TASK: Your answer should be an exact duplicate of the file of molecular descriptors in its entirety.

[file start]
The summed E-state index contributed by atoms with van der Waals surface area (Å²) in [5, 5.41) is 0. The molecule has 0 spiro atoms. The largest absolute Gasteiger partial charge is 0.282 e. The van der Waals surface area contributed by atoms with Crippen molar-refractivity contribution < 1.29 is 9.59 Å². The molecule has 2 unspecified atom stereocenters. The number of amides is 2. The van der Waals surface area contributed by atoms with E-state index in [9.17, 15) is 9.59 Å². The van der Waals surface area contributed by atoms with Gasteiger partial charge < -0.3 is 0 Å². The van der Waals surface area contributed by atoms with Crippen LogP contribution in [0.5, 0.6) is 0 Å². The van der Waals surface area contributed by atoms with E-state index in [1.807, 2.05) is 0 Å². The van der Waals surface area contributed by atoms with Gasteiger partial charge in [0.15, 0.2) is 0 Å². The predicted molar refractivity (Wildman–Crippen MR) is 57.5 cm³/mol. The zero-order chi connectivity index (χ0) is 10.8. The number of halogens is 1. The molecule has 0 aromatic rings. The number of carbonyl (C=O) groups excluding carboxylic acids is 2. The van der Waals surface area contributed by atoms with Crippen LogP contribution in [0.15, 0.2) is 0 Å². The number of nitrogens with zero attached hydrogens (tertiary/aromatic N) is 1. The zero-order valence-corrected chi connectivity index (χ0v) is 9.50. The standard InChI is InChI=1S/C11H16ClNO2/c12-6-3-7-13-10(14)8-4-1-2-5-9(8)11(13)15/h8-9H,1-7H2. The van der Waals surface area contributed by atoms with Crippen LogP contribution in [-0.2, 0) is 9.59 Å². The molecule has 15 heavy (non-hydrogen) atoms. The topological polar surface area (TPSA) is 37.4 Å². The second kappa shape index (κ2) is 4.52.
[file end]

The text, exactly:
The summed E-state index contributed by atoms with van der Waals surface area (Å²) in [5, 5.41) is 0. The molecule has 0 spiro atoms. The largest absolute Gasteiger partial charge is 0.282 e. The van der Waals surface area contributed by atoms with Crippen molar-refractivity contribution < 1.29 is 9.59 Å². The molecule has 2 unspecified atom stereocenters. The number of amides is 2. The van der Waals surface area contributed by atoms with E-state index in [9.17, 15) is 9.59 Å². The van der Waals surface area contributed by atoms with Gasteiger partial charge < -0.3 is 0 Å². The van der Waals surface area contributed by atoms with Crippen LogP contribution in [0.5, 0.6) is 0 Å². The van der Waals surface area contributed by atoms with E-state index in [1.807, 2.05) is 0 Å². The van der Waals surface area contributed by atoms with Gasteiger partial charge in [0.15, 0.2) is 0 Å². The predicted molar refractivity (Wildman–Crippen MR) is 57.5 cm³/mol. The zero-order chi connectivity index (χ0) is 10.8. The number of halogens is 1. The molecule has 0 aromatic rings. The number of carbonyl (C=O) groups excluding carboxylic acids is 2. The van der Waals surface area contributed by atoms with Crippen LogP contribution in [0.15, 0.2) is 0 Å². The number of nitrogens with zero attached hydrogens (tertiary/aromatic N) is 1. The zero-order valence-corrected chi connectivity index (χ0v) is 9.50. The standard InChI is InChI=1S/C11H16ClNO2/c12-6-3-7-13-10(14)8-4-1-2-5-9(8)11(13)15/h8-9H,1-7H2. The van der Waals surface area contributed by atoms with Crippen LogP contribution in [-0.2, 0) is 9.59 Å². The molecule has 15 heavy (non-hydrogen) atoms. The topological polar surface area (TPSA) is 37.4 Å². The second kappa shape index (κ2) is 4.52.